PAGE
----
Please be good!"

After he had gone she sat still until sundown. Once she shook her
shoulders impatiently. "It is _silly_!" she assured herself. As before,
the shadow of Harney crept out to the horizon's edge. There it
stopped. Twilight fell.

"No Spirit Mountain to-night," she murmured wistfully at last. "Almost
do I believe in the old legend."

CHAPTER VIII

AN ADVENTURE IN THE NIGHT

After supper that night Bennington found himself unaccountably alone in
camp. Old Mizzou had wandered off up the gulch. Arthur had wandered off
down the gulch. The woman had locked herself in her cabin.

So, having nothing else to do, he got out the manuscript of _Aliris: A
Romance of all Time_, and read it through carefully from the beginning.
To his surprise he found it very poor. Its language was felicitous in
some spots, but stilted in most; the erudition was pedantic, and
dragged in by the ears; the action was idiotic; and the proportions
were padded until they no longer existed as proportions. He was
astounded. He began to see that he had misconceived the whole treatment
of it. It would have to be written all over again, with the love story
as the ruling _motif_. He felt very capable of doing the love story.
He drew some paper toward him and began to write.

You see he was already developing. Every time a writer is made to
appreciate that his work is poor he has taken a step in advance of it.
Although he did not know that was the reason of it, Bennington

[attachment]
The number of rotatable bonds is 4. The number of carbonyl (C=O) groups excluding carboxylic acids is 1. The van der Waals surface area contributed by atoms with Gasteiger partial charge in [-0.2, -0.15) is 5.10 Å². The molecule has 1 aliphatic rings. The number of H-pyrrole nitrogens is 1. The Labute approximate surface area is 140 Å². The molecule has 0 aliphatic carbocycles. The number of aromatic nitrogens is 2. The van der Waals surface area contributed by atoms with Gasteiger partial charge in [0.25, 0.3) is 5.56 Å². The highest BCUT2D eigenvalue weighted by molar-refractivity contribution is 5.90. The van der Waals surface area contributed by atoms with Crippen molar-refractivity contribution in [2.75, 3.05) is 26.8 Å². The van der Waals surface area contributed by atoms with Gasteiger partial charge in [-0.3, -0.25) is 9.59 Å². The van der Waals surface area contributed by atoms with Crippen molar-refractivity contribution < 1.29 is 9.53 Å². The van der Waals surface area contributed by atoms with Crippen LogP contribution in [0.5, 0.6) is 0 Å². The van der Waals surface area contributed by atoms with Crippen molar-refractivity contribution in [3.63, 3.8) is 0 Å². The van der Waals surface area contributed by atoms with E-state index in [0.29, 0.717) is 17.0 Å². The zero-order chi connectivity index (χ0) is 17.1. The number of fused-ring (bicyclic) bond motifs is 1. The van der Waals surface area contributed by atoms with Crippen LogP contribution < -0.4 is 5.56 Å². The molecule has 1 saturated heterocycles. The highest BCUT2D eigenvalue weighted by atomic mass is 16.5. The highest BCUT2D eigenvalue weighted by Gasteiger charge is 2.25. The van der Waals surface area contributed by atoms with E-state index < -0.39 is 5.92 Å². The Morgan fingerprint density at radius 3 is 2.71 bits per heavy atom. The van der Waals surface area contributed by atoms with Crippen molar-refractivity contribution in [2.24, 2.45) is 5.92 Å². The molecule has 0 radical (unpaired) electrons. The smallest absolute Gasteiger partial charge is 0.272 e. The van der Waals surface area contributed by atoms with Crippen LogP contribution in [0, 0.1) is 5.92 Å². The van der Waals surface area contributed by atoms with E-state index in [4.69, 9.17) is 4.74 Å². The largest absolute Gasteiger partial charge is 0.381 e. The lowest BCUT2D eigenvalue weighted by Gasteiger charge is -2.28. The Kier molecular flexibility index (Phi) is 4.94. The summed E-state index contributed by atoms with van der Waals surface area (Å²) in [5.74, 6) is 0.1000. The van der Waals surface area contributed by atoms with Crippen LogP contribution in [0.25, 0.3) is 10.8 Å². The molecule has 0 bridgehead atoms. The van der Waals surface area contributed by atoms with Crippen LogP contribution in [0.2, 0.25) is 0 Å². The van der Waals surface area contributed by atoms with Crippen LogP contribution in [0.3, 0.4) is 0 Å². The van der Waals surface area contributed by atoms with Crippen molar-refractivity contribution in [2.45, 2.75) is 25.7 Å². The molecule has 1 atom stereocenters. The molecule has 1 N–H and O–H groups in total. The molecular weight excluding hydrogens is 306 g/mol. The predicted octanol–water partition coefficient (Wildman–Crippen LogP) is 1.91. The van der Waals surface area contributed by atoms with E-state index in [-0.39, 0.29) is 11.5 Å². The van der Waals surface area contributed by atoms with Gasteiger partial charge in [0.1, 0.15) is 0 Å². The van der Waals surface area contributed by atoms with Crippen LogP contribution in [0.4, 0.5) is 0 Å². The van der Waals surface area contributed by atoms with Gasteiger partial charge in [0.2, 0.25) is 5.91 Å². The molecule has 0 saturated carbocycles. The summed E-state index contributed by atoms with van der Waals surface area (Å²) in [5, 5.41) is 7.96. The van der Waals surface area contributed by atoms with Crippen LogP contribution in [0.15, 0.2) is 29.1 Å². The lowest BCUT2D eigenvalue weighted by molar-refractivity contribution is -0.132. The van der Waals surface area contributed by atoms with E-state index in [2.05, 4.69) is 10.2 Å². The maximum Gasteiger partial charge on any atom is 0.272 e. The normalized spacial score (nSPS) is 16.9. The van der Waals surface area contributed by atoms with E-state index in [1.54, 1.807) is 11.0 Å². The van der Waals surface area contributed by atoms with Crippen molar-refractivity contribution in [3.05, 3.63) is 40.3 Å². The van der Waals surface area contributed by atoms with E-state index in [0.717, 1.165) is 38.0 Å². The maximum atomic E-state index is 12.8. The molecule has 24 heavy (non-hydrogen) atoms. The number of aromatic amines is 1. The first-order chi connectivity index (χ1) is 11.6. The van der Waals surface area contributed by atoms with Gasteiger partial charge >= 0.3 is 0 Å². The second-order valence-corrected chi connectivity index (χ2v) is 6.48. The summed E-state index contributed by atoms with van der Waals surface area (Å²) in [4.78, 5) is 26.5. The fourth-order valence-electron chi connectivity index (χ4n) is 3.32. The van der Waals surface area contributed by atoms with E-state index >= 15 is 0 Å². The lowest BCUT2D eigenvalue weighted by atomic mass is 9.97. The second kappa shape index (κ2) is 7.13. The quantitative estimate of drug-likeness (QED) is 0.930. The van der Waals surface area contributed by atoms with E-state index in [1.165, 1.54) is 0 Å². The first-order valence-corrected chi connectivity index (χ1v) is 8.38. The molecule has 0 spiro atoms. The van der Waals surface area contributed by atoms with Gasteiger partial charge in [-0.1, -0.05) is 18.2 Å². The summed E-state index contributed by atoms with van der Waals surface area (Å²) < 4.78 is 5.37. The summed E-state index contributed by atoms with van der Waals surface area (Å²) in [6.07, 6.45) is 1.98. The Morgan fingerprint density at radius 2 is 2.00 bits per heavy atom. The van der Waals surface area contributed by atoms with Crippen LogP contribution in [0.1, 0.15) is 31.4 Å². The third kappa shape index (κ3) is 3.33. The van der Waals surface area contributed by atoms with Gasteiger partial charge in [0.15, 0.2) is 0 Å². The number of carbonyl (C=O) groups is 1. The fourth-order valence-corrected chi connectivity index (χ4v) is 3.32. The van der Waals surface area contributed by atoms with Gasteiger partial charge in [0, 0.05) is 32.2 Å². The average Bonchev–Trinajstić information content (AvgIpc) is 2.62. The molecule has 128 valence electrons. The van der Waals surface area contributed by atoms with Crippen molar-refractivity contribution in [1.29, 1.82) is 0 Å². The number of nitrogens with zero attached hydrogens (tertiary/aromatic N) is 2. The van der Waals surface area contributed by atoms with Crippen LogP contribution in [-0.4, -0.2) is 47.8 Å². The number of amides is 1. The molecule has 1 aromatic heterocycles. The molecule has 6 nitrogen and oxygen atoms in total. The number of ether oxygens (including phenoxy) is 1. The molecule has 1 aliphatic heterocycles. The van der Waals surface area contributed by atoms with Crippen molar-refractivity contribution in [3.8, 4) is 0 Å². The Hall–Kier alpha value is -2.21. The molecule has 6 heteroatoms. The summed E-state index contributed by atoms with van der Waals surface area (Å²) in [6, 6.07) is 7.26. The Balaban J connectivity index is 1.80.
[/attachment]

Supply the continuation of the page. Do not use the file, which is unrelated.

perceived the deficiencies of _Aliris_, because he had promised to read
it to the girl. He saw it through her eyes.

The young man became absorbed in redescribing the heroine with violet
eyes. A sudden slamming of the door behind him brought him, startled,
to his feet. He laughed, and was about to sit down again, but noticed
that the door had remained open. He arose to shut it. Over the trunks
of the nearer pines played a strange flickering light, throwing them
now into relief, now into shadow. "Strange!" murmured Bennington to
himself, and stepped outside to investigate. As he crossed the sill he
was seized on either side.

He cried out and struggled blindly, but was held as in a vice. His
captors, whom he dimly perceived to be large men in masks, whirled him
sharply to the left, and he found himself face to face with a third
man, also masked. Beyond him were a score or so more, some of whom bore
pine torches, which, partly blazing and partly smoking, served to cast
the weird light he had seen flickering on the tree trunks. Perfect
silence reigned. The man with whom Bennington was fronted eyed him
gravely through the holes in his mask.

"I'd like to know what this means?" broke out the Easterner angrily.

The men did not reply. They stood motionless, as silent as the night.
In spite of his indignation, the young man was impressed. He twisted
his shoulders again. The men at either arm never tightened a muscle to
resist, and yet he was held beyond the possibility of escape.

"What's the matter? What're you trying to do? Take your hands off me!"
he cried.

Again the silence fell.

Then at the end of what seemed to the Easterner a full minute the
masked figure in front spoke.

"Thar is them that thinks as how it ain't noways needful thet ye
knows," it said in slow and solemn accents, "but by the mercy of th'
others we gives y' thet much satisfaction."

"You comes hyar from a great corp'ration thet in times gone by we
thinks is public spirited an' enterprisin', which is a mistake. You
pays th' debt of said corp'ration, so they sez, an' tharfore we
welcomes you to our bosom cordial. What happens? You insults us by
paying such low-down ornary cusses as Snowie. Th' camp is just. She
arises an' avenges said insult by stringin' of you up all right an'
proper. We gives you five minutes to get ready."

"What do you mean?"

"We hangs you in five minutes."

The slow, even voice ceased, and again the silence was broken only by
the occasional bursting crackle of a blister in the pine torches.